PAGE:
German police investigating a blackmailer's parcel bombing campaign reckon they know the MAC address of a device used by the scumbag, and hope network logs can help unmask the perp.
Between November 2017 and April 2018, improvised explosive devices were sent to addresses in and around Berlin and Frankfurt an der Oder via DHL, in an apparent attempt to extort the delivery giant: cough up wads of crypto-cash, or get more bombs through the mail.
One package was sent to the Berlin Chamber of Crafts, and another to a pharmacy in Potsdam. The former was defused without exploding after the cops were called in, and the latter failed to go off when opened – it contained firework powder, nails, and screws. A bank in Berlin and an online store in Frankfurt an der Oder also received what appeared to be homemade bombs.
An extortion note was discovered encoded in a QR code on one of the parcels – the cops had to piece it together again after blowing it up in a controlled explosion – and it demanded several million Euros in Bitcoin to call off the campaign.
A police probe turned up the MAC address
f8:e0:79:af:57:eb, which, if genuine and non-spoofed, belongs to a Motorola/Lenovo device – most likely a Motorola smartphone.
Sorry friends, I'm afraid I just can't quite afford the Bitcoin to stop that vid from leaking everywhereREAD MORE
MAC addresses, for the uninitiated, are an essential ingredient in Ethernet, Wi-Fi, and Bluetooth network protocols, helping ensuring packets of data make their way across networks to the correct devices. They are assigned in blocks to hardware manufacturers, meaning the first digits typically identify the hardware maker, though they can be altered by system software.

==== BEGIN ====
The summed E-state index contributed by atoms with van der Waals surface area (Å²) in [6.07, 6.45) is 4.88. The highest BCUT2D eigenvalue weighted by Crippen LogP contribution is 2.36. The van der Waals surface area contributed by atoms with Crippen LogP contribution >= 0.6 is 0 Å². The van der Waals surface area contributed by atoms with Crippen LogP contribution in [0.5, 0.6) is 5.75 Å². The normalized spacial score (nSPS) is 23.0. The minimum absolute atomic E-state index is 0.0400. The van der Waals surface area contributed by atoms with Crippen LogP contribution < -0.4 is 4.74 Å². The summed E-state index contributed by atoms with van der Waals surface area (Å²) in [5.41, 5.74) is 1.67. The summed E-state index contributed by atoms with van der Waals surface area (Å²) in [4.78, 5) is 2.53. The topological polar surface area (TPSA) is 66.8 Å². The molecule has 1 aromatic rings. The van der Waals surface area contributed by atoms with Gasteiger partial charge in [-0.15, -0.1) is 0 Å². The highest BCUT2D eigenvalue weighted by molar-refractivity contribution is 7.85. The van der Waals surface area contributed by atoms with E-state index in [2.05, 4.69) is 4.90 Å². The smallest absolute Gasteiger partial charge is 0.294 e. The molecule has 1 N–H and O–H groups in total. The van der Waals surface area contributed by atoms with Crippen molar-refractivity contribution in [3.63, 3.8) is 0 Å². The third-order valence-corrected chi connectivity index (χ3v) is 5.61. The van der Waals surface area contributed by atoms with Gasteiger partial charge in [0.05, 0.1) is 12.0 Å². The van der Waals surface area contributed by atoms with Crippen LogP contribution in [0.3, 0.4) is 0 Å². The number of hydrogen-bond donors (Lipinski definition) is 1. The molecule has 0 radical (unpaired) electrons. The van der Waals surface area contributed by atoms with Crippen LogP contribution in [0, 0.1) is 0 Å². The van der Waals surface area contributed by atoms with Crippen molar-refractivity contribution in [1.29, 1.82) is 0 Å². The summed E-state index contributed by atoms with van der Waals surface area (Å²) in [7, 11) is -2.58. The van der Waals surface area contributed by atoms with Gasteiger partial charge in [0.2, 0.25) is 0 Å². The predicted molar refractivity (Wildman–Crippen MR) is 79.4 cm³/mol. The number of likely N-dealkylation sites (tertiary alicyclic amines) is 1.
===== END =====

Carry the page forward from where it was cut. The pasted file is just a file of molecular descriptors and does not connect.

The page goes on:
If the address hasn't been changed, either by deliberate spoofing or by security practices such as MAC address randomization, it could help pinpoint the bomber, particularly if they still have the handset: it's possible the extortionist may be unaware of MAC addresses.
In an appeal for help this week, Brandenburg police ruled out randomisation, because a device with the same MAC address logged into “several public WLAN networks in Berlin at different times,” and that's why they also believe the address is most likely unaltered.
“We know that certain programs or apps can change the MAC address," the plod noted. "However, it is unlikely that several different people have used exactly this MAC address up to now in the Berlin and Brandenburg area.”
So basically, the cops hope a device with the above MAC address has connected to other networks, and that there may be a log out there revealing the connection time and location, allowing investigators to trace the extortionist's steps and link him or her to CCTV footage and other evidence.
Officers noted that some households leave Wi-Fi open and unsecured for others to use, so they're hoping those people will also search their device logs for the address. Assuming any records have been kept to this date, or were kept in the first place.
It's a long shot, to put it mildly. But as everything in life, you miss every shot you don't take. It's certainly an interesting first. Just, please, don't all of you set your MAC to f8:e0:79:af:57:eb... ®